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Sidecar raises $15M as Uber, Lyft duke it out

Looking to expand to more US cities and focus on its carpool feature, the peer-to-peer car service gets a wad of dough from several investors, including Virgin's Sir Richard Branson.

San Francisco resident and ride sharing enthusiast Kenny Liao poses next to his car, which he uses to give rides as a Sidecar driver. Courtesy of Kenny Liao

As Uber and Lyft battle to beat each other out, it appears investors are looking at a smaller ride-sharing service called Sidecar.

Sidecar announced on Monday that it raised $15 million to help fuel its Shared Rides carpool feature and a bigger expansion throughout the US. The round was led by Avalon Ventures and includes both Union Square Ventures and transportation leader and Virgin founder Sir Richard Branson.

"I like companies that are innovative, offer exciting customer experiences and make the world better," Branson said in a statement. "An entrepreneurial company like Sidecar can take on the big guys with innovation and big ideas, not just big bank accounts."

While Sidecar has now raised a total of $35 million, it's still in the small leagues next to Uber and Lyft. Uber is currently valued at $18.2 billion, and Lyft is valued at more than $700 million.

Sidecar's service is similar to Uber and Lyft with a couple of different tweaks, such as letting users pick a specific driver. The service is currently only in a handful of cities. It appears, however, that Sidecar's investors aren't worried about competition from Uber and Lyft.

"It has been reported this is a winner takes all market, but it's not," Branson said. "These are early days and, like a lot of other commodity businesses, there is room for innovators on great customer experiences. Sunil and Jahan and the team have the potential to make a real difference in the market."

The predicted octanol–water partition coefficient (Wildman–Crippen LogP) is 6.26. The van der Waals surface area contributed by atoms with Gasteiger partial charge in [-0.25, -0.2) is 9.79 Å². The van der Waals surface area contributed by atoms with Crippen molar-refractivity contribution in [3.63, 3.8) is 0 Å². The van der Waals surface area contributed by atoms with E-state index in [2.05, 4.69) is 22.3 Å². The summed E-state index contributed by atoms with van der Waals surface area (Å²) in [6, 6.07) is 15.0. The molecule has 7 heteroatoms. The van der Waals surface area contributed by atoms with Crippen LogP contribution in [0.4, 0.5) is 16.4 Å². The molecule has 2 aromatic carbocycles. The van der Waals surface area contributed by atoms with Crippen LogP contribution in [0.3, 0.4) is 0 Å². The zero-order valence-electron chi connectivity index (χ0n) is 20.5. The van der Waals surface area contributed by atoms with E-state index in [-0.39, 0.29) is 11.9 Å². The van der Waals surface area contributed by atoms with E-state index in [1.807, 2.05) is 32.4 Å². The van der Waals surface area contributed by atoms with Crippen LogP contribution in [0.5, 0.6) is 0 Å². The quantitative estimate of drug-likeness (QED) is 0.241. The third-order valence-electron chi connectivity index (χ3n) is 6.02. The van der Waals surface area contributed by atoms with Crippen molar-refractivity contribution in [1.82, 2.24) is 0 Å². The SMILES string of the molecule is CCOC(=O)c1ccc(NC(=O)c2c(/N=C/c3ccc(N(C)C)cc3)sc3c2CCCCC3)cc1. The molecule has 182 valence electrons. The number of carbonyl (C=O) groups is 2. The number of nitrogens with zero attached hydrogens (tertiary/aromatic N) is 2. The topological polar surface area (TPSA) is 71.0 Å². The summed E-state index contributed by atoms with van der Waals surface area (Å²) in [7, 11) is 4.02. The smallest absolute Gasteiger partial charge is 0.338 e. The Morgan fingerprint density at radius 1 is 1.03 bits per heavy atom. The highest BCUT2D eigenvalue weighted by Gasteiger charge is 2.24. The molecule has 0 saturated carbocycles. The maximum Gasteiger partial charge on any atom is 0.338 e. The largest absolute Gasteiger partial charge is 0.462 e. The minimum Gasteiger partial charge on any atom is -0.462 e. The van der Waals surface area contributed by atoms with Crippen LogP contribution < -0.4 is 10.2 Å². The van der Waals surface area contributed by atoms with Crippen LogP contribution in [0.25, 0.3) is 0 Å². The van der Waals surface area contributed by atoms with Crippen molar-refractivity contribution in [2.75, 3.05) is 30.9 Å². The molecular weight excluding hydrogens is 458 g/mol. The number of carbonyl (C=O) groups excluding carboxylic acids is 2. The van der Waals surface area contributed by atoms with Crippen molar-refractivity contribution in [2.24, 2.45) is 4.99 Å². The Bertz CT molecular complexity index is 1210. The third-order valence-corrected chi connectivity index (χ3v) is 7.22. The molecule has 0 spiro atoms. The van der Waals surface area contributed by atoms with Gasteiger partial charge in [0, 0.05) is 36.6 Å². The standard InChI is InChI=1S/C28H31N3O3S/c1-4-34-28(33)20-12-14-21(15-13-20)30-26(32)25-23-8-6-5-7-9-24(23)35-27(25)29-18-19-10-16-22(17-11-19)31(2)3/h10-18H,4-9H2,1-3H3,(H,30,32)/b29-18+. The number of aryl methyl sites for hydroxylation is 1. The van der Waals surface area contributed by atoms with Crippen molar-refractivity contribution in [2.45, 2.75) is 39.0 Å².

Branson has also backed a company called Hailo, which is a mobile app created to help users find taxis and taxi drivers to get more passengers.

Sidecar began testing its carpool feature, dubbed Shared Rides in May. The idea is to match users with a nearby rider heading in the same direction, so that they can share the fare. Sidecar said that 13,000 people requested a Shared Ride in its first month and now thousands of matches are being made each week. The company officially launched this carpool feature last month.

Both Uber and Lyft also announced carpooling features in August. However, last week, the California Public Utilities Commission issued a warning to all three companies saying the carpool feature is illegal under California law. If the companies want to offer carpooling, they first have to request an adjustment to their existing CPUC permits or petition the state legislature to modify the law.

It's unclear how the car-sharing services will work things out with the CPUC. However, it appears Sidecar has no intentions of slowing down. The company said that with its new funding, it expects to match 500,000 Shared Rides in one year.

"Technology has turned transportation on its head," Branson said. "We don't need to own cars, services like Sidecar can get us around town. And Sidecar is developing an every day travel solution that sits side-by-side with public transit."